It's the Booze Talking

They say the first step to recovery is admitting your addiction. And now they say it on the radio.

Sean was one of those people who never drank in public but who was always drunk. Without too much trouble, she was managing to put down a case of beer every day and still work. Totally dependable. She'd stay up emptying the case until midnight or 1:00 a.m. and then get up four hours later, still drunk, to make it in for the early shift. Over the past ten years Sean had whittled her life down to that: the case of beer and the eight hours of work. On her days off, it was just the case of beer.

Sean was a belligerent drunk, her large blue eyes almost always clouded over to a leaden gray. She argued with her friends and her family until they stopped bothering with her. Her roommate moved out. Boyfriends couldn't begin to compete with her addiction. "I would rather give up anything than drinking. Little by little, everybody was out of my life," Sean recalls. "Even that would have been okay with me, but I was, like, in total terror. I don't really know what I was afraid of. But I was afraid from the moment my eyes popped open till I could pass out."

At her job, where the dread ruined even small talk with co-workers, Sean (the name is a pseudonym; she doesn't want her real name or place of work made public) usually wore a Walkman on her belt and headphones in her ears. That was how, one Sunday morning around 6:00 as she scanned the radio dial, she happened to tune in to a call-in show called the Clean and Sober Hour on ZETA-4 (WZTA-FM 94.9), a "classic rock" station she didn't usually listen to. But here were these people talking about drug addiction and alcoholism, in terms she understood so perfectly that she had to listen, even though by that time she had no illusions she would ever live without alcohol. She heard people she could tell were as desolate as she was A drunk, high, and crashing, calling from parking lots and bus stops and lock-ups, some asking for help, others trying to convince themselves they didn't need it.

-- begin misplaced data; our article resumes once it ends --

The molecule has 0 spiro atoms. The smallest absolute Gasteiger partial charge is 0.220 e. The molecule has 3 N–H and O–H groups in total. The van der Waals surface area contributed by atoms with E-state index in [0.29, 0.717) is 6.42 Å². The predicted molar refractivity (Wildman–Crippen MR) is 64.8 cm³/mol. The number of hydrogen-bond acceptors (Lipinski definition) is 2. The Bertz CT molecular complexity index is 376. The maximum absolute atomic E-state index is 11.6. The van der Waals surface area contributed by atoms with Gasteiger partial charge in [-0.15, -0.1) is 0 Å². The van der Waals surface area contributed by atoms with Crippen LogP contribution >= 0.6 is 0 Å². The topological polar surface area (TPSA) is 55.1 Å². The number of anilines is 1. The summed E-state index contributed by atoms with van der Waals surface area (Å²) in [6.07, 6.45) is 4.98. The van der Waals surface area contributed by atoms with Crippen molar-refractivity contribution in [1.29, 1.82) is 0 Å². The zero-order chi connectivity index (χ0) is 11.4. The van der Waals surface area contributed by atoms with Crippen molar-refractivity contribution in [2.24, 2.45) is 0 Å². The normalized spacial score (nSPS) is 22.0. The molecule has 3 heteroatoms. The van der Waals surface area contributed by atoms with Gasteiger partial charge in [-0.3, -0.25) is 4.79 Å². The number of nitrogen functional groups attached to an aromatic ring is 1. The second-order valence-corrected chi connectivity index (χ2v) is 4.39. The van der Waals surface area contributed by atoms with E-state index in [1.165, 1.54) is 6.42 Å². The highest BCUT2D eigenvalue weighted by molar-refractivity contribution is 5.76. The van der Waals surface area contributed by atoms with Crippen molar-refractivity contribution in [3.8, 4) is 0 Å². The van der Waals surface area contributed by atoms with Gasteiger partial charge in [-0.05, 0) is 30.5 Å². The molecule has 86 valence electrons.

The host was a woman named Leslie Armstrong, a self-described recovering alcoholic and addict who did not mince words when she talked about the disease from which she and her callers suffered. "You're gonna die," she warned a panicky-sounding kid who told her he'd been clean for six months but had just spent the past eight weeks on a cocaine relapse, scamming drugs and money from dealers. Now they were threatening him. "How old are you?" Armstrong asked.

"Eighteen."
"Eighteen, man. You've got your whole life and future ahead of you. You've got to make that commitment to do whatever it takes [to stay clean], get off the fence. Do you understand that? People before you have done it, myself included. I was a pretty insane maniac. Alcoholic, drug addict. And I know I made the change. Of course, I was willing, 100 percent."

Since March 1990 the Clean and Sober Hour has aired on ZETA-4 every Sunday morning from 6:00 to 7:00. Local television reporter Ron Sachs, the original host, had approached the station with tapes of a call-in program for people with addiction problems he had been conducting on WVCG-AM (1080), a "vanity radio" station in Coral Gables. As is usual with such stations, Sachs had to buy the air time and then, to recoup costs, sell advertising spots to any sponsors he could find. The audience was small, but Sachs says his phone lines were always lit. "It was an interactive program I thought was seriously needed and unique," he says now. "When I presented the concept to [ZETA-4's then-program manager] Pete Bolger, I didn't expect them to gush over it, but in fact they did. The Clean and Sober Hour was the first, to my knowledge, and now the longest-running, regular programming on the airwaves on this single subject." No one involved with the show is aware of any other program with the same format, with the exception of an occasional special.

About six months after Clean and Sober debuted on ZETA-4, Sachs took a job as Gov. Lawton Chiles's director of communications and moved to Tallahassee. Before he went, he persuaded Leslie Armstrong, his cohost and a professional therapist, to take over the show.

Sean became a listener after Armstrong had been doing Clean and Sober for about a year. Week after week she tuned in, telling herself she'd never stop drinking but hoping, in some remote part of herself, that "maybe some miracle would happen." She knew she had a problem, but what good would calling in to a radio show do her? She'd gone to Alcoholics Anonymous for a while a few years back, but she never felt a part of it and she certainly hadn't stopped drinking. Anyway, she was doing pretty well right then. She wasn't on the edge, she wasn't ripping people off, wasn't missing work. But the terror kept mounting. One day it got so bad she went to the company nurse asking to lie down for a while. When the nurse discovered Sean's pulse rate was alarmingly high, she sent her to a hospital emergency room, thinking she might be having a stroke or a heart attack. At the hospital they told her she was having an anxiety attack. She decided to see a psychologist, but she got angry when the therapist concluded alcohol was causing her problems.

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